Rightpet

Black-Breasted Leaf Turtle

Save as favorite

Avg. Owner Satisfaction

3.3/5

(2 Reviews)


Species group:

Other common names: Vietnamese Leaf Turtle

Scientific name: Geoemyda spengleri

The basics:
The Black-Breasted Leaf Turtle is found in southern China, Laos and Vietnam. It inhabits moist forests, where the uniquely-shaped carapace offers excellent camouflage among the leaf litter. Although largely terrestrial, shallow forest pools and streams are used for soaking and foraging. Collection for the food and medicinal trades has devastated wild populations, so please make sure to purchase only captive-bred individuals.

Appearance / health:
This charming turtle’s propensity to raise the long neck and “stare” with its large, protruding eyes endears it to all. The carapace is elongated and strongly serrated at the rear, and each marginal scute (“scale”) is pointed and flared upwards. The carapace ranges from dark to rich orange-brown in coloration, and the plastron is black with a yellow border. Despite barely reaching 4-5 inches in length, this little turtle has all the spunk and personality of its much larger relatives.

Behavior / temperament:
Although initially shy, Black-Breasted Leaf Turtles adjust to captivity quickly, and soon learn to feed from the hand. Males often harass females with mating attempts, and may stress or bite them in the process; males cannot be kept together, as they will usually fight. Females also establish a dominance hierarchy, and must be watched closely if kept in groups.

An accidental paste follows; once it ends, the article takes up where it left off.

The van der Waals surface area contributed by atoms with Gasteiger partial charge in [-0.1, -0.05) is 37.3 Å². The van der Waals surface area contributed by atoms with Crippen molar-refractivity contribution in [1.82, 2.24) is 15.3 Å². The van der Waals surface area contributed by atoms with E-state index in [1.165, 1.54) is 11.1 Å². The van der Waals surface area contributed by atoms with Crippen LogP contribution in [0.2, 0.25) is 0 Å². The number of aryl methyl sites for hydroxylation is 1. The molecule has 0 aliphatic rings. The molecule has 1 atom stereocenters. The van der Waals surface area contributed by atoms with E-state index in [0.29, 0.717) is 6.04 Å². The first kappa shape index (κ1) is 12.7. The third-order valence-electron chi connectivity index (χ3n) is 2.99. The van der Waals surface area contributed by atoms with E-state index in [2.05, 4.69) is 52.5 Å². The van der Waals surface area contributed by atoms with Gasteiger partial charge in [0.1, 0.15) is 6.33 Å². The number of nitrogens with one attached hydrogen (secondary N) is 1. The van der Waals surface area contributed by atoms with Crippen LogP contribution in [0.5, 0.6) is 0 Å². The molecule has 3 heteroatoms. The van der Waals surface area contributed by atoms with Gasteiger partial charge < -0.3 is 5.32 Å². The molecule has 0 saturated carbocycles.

Housing:
The Black-Breasted Leaf Turtle will not thrive in a bare enclosure. Cover in the form of potted live or plastic plants, caves and a substrate into which they can burrow is essential to their well-being. Humidity should be kept high, and both moist and dry areas of substrate, and a pool of shallow water, should be available. A mix of topsoil, peat and sphagnum moss may be used as a substrate. Although native to tropical regions, this turtle prefers cooler temperatures than most. Ambient temperature: 68- 74 F; Basking temperature: 80 F. UVB exposure is essential.

Black-Breasted Leaf Turtles have a reputation as delicate captives, and losses were high when they first showed up in the US pet trade in the 1980’s. This was mainly due, however, to high parasite loads, the stress of shipping and the failure to provide them with an appropriate environment (including secure hiding spots). With proper care, they make hardy, long-lived pets, and soon give up their retiring ways.

Diet:
The wild diet consists primarily of insects, worms, snails, carrion, and small amounts of fruit. Pets should be offered a diet comprised largely of whole animals such as earthworms, snails, crickets and other insects, prawn, minnows, an occasional pre-killed pink mouse and a variety of fruits (many refuse fruit, and seem to do fine without). Goldfish should be used sparingly, if at all, as a steady goldfish diet has been linked to kidney and liver disorders in other turtle species. Commercial turtle chows are not accepted unless moistened, and then not always. The calcium requirements of Black-Breasted Leaf Turtles, especially growing youngsters and gravid females, are quite high. All foods (other than whole fish and commercial pellets) should be powdered with a reptile calcium supplement. A cuttlebone may also be left in the cage. Vitamin/mineral supplements may be used 2-3 times weekly.

Breeding:
A single, unusually-large egg (rarely 2) is produced 1-3 times yearly. Females sometimes have difficulty passing their eggs, especially if the diet lacks sufficient calcium. Gravid (egg-bearing) females usually become restless and may refuse food. They should be removed to a large container (i.e. 5x the length and width of the turtle) provisioned with 6-8 inches of slightly moist soil and sand. Gravid females that do not nest should be seen by a veterinarian as egg retention always leads to a fatal infection (egg peritonitis). It is important to note that females may develop eggs even if unmated, and that captives may produce several clutches each year.

Written by Frank Indiviglio